File photo used for representational purpose only (REUTERS)
File photo used for representational purpose only (REUTERS)

Coronavirus: France points to car sectors, aeronautics as priorities for help

  • France has compiled a list of companies that need state support to survive the effects of the coronavirus pandemic.

France has compiled a list of companies that need state support to survive the effects of the coronavirus pandemic, with the aeronautics and auto industries among the priorities.

“There are sectors like the aeronautical sector and the automobile sector that need support today," French Finance Minister Bruno Le Maire said on France Info radio Tuesday. “It won’t systematically be nationalization; it could be recapitalization."

There are other solutions besides nationalization to help Air France-KLM, he said at a subsequent press conference.

(Also read: Coronavirus: Volkswagen to shut Russia plant due to supply shortage from Europe)

The carrier and Airbus SE are poised to tap French government-backed loans as the health crisis puts pressure on balance sheets, Bloomberg reported last week. The car sector is also hurting after shutting plants and dealerships in response to the government’s lockdown policy to curb the spread of Covid-19. The state owns holdings in Renault SA and PSA Group, and Le Maire spoke with the carmakers’ executives on Monday.

“All tools will be used to protect our companies," he said. Some firms are big employers and have benefited from tax credits for research and development and are now being “attacked" on the markets.

“The state will be the protector of these companies," he said, holding up the auto sector as one which has been hit particularly hard because revenue has dried up.

(Also read: Stay at home: Why a clean, sanitised car cannot keep you safe from coronavirus)

The list of companies that could tap government help remains “confidential," the minister said, adding that it’s with President Emmanuel Macron and contains the names of some big groups, from the aeronautical and automotive industries.

“Nationalization is a last resort, but a last resort we are not ruling out," he said. “We won’t let industrial champions disappear in smoke because there is a crisis unprecedented since 1929."

He said France’s response to the pandemic will likely cost the state more than the 45 billion euros, with that amount being “a starting point."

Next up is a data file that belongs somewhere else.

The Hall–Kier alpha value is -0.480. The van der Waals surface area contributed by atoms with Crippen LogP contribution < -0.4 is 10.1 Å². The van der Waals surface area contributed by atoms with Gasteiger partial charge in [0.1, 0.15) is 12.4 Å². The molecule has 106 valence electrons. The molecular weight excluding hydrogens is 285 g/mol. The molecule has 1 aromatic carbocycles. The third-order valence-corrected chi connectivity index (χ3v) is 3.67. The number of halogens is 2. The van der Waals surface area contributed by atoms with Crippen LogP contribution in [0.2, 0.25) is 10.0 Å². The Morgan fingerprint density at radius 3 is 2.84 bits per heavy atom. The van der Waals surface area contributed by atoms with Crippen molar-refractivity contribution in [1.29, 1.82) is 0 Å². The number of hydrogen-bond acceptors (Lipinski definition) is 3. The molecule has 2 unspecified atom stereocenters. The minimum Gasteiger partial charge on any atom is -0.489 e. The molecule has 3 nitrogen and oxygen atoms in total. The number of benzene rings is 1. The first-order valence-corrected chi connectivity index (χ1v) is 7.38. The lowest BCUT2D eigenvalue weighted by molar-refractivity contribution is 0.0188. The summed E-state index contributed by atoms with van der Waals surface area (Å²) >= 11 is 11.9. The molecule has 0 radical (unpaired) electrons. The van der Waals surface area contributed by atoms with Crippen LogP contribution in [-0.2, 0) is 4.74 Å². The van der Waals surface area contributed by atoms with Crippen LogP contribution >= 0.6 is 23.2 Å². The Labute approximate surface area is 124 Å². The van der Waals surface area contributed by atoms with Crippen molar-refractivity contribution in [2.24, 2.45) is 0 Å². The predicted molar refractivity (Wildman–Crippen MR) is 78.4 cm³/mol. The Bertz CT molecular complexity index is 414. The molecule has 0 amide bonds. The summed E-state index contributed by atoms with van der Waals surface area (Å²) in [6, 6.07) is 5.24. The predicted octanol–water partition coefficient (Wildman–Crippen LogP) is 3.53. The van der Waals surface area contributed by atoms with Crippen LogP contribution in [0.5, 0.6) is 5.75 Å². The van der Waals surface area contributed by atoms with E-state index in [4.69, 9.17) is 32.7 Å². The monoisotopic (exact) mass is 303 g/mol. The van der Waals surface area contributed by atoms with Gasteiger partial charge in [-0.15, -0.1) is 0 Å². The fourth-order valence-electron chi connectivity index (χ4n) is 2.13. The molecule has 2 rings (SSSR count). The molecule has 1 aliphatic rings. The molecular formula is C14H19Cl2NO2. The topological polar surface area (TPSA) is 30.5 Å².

Le Maire also called for a reduction in company dividends. This would also include firms in which France owns a stake, according to a finance ministry official.

Macron has promised to guarantee up to 300 billion euros of bank loans in an effort to bolster firms threatened by the impact of the virus, saying France was “at war" and that all government and parliamentary forces must be focused on fighting the epidemic.

While governments around the world have been laying out the bare bones of national rescue packages, most have yet to specify which companies and sectors will be a focus for bailouts.

Like other carriers, Air France-KLM has seen demand all but wiped out as people stop traveling and nations close borders. The company has said it may cancel as much as 90% of its capacity. The situation has been exacerbated by political clashes over French and Dutch state holdings in the airline group, with France saying last week it would consult the Netherlands before stepping in.

For Renault, in which France is the most important shareholder, the issue is muddied by a complicated relationship with Nissan Motor Co. that was undermined by the arrest of their former chairman Carlos Ghosn in 2018.

“Times are really tough," said Paris-based Invest Securities analyst Jean-Louis Sempe. “Renault could get in trouble faster than others."

This story has been published from a wire agency feed without modifications to the text. Only the headline has been changed.

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